Lee Fuiman
Award Amount: $49,412
Affiliation: The University of Texas at Austin
Purpose: To replace equipment used in marine ecosystem research that was destroyed during Hurricane Harvey.

Dean Grubbs
Award Amount: $11,060
Affiliation: Florida State University
Purpose: To replace and deploy equipment used to support the long-term monitoring of animal movements in the Apalachicola Bay in the northeastern Gulf of Mexico. The equipment, which provides data to a variety of research efforts, was lost during Hurricane Irma.

Darren Henrichs
Award Amount: $30,459
Affiliation: Texas A&M University
Purpose: To replace equipment and restore the operations of a system that monitors for harmful algae blooms along the Texas coast. The system has been offline since Hurricane Harvey due to storm-incurred losses.

Adeljean Ho
Award Amount: $46,500
Affiliation: Bethune-Cookman University
Purpose: To support the recovery of a research and demonstration project to evaluate and promote the effectiveness of using living shorelines to reduce nonpoint source pollution from urban runoff. Project sites were significantly damaged by Hurricane Irma and require reconstruction.

Xinping Hu
Award Amount: $9,814
Affiliation: Texas A&M University–Corpus Christi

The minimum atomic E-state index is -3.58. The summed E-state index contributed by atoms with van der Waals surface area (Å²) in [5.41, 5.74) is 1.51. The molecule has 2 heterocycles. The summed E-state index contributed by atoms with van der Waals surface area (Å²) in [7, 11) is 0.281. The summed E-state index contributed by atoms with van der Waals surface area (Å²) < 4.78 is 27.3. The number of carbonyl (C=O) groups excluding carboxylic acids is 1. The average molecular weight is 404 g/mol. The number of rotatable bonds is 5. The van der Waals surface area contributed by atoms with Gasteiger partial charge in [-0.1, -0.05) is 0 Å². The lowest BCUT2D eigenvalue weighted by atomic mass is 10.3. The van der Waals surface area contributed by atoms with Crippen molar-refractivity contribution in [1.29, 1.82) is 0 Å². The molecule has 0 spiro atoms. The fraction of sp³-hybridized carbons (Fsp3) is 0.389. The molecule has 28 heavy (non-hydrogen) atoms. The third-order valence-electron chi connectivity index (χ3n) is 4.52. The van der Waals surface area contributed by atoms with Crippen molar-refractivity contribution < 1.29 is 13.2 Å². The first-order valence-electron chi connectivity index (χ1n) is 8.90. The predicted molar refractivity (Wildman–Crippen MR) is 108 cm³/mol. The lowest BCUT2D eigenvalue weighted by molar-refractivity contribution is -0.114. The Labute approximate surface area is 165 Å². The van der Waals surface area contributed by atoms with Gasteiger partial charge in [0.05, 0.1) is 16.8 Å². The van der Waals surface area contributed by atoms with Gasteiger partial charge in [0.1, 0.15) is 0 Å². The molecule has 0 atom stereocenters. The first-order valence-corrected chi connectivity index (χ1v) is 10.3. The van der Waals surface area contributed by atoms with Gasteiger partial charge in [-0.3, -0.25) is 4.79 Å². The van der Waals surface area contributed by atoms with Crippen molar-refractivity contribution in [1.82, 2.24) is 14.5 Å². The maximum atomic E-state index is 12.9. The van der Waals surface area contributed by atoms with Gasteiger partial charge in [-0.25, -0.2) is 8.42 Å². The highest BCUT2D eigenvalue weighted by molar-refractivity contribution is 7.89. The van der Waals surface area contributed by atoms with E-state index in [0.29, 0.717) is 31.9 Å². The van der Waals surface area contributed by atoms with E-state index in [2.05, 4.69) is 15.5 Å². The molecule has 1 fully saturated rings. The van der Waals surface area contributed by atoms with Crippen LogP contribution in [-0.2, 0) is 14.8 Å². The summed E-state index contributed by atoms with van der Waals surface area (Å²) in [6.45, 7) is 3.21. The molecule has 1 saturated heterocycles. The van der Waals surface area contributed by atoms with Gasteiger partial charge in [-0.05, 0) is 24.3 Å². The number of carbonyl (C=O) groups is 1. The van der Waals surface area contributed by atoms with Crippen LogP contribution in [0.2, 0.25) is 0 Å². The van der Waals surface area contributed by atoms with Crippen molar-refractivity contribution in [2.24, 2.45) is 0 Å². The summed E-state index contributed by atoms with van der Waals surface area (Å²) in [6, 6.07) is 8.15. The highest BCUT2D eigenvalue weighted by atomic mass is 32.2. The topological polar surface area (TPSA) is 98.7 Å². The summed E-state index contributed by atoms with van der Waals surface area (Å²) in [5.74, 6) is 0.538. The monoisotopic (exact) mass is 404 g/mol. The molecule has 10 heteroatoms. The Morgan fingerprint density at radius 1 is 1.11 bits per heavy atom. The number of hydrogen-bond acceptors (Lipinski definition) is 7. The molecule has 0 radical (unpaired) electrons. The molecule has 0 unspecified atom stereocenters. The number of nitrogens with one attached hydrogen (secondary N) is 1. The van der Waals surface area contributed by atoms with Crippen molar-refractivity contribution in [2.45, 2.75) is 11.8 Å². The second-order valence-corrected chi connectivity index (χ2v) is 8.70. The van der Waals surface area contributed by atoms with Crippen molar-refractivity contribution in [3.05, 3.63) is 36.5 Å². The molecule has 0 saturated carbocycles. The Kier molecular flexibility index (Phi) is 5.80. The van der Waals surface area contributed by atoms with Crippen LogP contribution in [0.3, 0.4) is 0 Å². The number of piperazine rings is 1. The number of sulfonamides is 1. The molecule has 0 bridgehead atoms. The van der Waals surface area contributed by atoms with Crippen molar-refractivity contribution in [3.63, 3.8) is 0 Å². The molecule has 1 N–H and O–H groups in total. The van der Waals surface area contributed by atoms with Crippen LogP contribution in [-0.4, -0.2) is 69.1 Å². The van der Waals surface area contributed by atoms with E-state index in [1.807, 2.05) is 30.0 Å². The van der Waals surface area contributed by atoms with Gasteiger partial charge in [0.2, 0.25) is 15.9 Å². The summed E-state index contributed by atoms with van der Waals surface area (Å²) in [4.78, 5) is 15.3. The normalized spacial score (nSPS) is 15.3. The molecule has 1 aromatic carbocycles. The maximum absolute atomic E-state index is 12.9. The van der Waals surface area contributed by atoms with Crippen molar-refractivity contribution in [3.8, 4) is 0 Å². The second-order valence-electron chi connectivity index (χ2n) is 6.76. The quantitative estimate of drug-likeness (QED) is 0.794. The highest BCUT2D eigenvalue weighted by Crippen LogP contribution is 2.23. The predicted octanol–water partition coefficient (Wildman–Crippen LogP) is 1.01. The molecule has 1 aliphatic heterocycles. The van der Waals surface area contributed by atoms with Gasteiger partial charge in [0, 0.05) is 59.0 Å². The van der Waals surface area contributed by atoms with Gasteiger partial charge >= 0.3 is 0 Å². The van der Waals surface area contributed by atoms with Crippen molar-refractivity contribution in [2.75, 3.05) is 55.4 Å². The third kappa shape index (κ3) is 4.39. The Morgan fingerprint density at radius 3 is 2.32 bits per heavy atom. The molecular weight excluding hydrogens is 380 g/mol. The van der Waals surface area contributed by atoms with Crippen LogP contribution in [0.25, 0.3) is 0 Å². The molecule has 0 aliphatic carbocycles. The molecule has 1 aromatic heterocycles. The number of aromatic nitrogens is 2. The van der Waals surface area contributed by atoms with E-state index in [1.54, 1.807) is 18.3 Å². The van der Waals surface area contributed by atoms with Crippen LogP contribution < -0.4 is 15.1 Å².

Purpose: To repair and replace sensors used in ocean acidification research that were damaged by Hurricane Harvey.

Stephen Kajiura
Award Amount: $6,175
Affiliation: Florida Atlantic University
Purpose: To replace equipment used to support the long-term monitoring of animal movements along southeastern Florida. The equipment, which provides data to a variety of research efforts, was lost during Hurricane Irma.

Larry Lloyd
Award Amount: $23,833
Affiliation: Texas A&M University–Corpus Christi
Purpose: To replace equipment and restore a water quality monitoring platform in San Antonio Bay. The platform, which provides data to a variety of research and environmental management efforts, was damaged during Hurricane Harvey.

Aran Mooney
Award Amount: $46,500
Affiliation: Woods Hole Oceanographic Institution
Purpose: To replace equipment used in coral reef research that was lost during Hurricane Irma.

Jenny Oakley
Award Amount: $7,119
Affiliation: University of Houston–Clear Lake
Purpose: To assist with the replacement of a research vehicle used in river monitoring research that was destroyed during Hurricane Harvey.

Brice Orange
Award Amount: $42,700
Affiliation: OrangeWave Innovative Science, LLC
Purpose: To replace equipment and restore a network of environmental monitoring stations in the U.S. Virgin Islands. Impacts from Hurricane Irma contributed to destruction of the monitoring stations, which provide data to a variety of research efforts.

Brandi Reese
Award Amount: $17,170
Affiliation: Texas A&M University–Corpus Christi
Purpose: To replace sensors used in a Texas wetland study that were lost or damaged during Hurricane Harvey.